Dom Michael-Davide Semeraro, OSB
Superior of Koinonia of the Visitation (Italy)
Charles de Foucauld,
Prophet of our monastic profession
The approaching canonization of Brother Charles gives the opportunity to drink once more from the spiritual
experience of this seeker after God. By his unique way of living out the following of Christ he was the prophet of Vatican II, this moment of renewed understanding of the gospel. At the end of his most recent encyclical Fratelli Tutti Pope Francis wrote,
I would like to end by recalling another person of deep faith who, thanks to his intense experience of God, made a journey of transformation which brought him to feel his brotherhood of all men and women. I mean the Blessed Charles de Foucauld.
Although Brother Charles is described in the Ordo as ‘priest’ it seems to me that he could be said to have remained always a monk and a Cistercian monk. At a time when the experience of Brother Charles was already wholly mature, a letter written from Tamanrasset on 26th March, 1908, to his brother-in-law Raymond de Blic, shows that he was conscious of his evolution and of the challenge it represented for his future choices, ‘I remain a monk – a monk in mission territory – a missionary monk, not only a missionary’.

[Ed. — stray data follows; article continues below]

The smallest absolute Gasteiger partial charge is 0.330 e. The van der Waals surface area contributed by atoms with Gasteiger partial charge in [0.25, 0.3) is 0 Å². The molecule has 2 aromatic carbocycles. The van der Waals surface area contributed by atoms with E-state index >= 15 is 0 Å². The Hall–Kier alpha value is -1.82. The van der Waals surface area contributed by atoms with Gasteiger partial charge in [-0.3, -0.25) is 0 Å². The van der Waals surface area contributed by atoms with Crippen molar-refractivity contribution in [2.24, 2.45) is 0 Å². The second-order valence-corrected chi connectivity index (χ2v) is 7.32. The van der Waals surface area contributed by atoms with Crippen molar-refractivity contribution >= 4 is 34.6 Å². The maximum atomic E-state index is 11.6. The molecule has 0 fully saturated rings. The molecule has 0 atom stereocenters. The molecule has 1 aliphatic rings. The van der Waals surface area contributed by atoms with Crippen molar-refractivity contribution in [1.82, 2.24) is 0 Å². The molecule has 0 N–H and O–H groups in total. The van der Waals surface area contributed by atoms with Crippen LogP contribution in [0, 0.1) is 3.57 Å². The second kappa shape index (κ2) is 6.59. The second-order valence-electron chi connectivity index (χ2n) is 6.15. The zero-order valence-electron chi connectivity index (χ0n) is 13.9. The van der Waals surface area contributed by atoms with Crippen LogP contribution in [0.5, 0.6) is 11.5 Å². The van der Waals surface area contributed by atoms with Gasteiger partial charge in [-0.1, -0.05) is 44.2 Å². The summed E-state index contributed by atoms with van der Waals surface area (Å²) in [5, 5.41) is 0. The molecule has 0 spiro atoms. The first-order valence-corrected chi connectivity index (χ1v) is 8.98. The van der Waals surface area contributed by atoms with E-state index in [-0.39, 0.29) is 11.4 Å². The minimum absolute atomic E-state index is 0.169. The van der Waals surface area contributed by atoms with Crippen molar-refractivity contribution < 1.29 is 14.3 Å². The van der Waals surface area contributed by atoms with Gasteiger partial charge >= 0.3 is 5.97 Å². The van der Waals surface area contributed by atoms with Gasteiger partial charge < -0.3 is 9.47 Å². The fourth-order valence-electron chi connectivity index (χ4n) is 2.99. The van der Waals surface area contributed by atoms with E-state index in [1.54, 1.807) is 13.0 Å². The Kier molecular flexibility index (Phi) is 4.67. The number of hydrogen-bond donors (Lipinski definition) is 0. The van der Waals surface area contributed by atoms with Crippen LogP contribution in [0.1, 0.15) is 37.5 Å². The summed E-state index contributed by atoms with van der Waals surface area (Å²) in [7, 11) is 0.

From this point of view it can be said that there is work to do to understand better how the spirituality of Brother Charles is rooted in the monastic tradition at its purest, understood as a river of living water, the desire to search for God according to the gospel which traverses, sometimes secretly, a long and complex story. Brother Charles had a sharp sense of his personal history, linked not only to the passage of time but also to the places through which he passed. He also notes in his biblical meditations, ‘We should apply this psalm to ourselves; it is the story of our soul. God has withdrawn us from the world by his own hand.’ As Raymond Pannikar remarks, the life of every man and woman in this world is not only biography but also geography. This is particularly clear for Brother Charles, who wrote about himself to a friend in almost the same words as Thérèse of Lisieux in her autobiography, ‘Monk, living not only for God, but in view of him loving souls with all the ardour of my heart.’ The writer Norman Manea recently affirmed that in reality we are all equally the fruit of our bibliography, and this is true also for Brother Charles and for his itinerary as a reader and in his turn also a writer.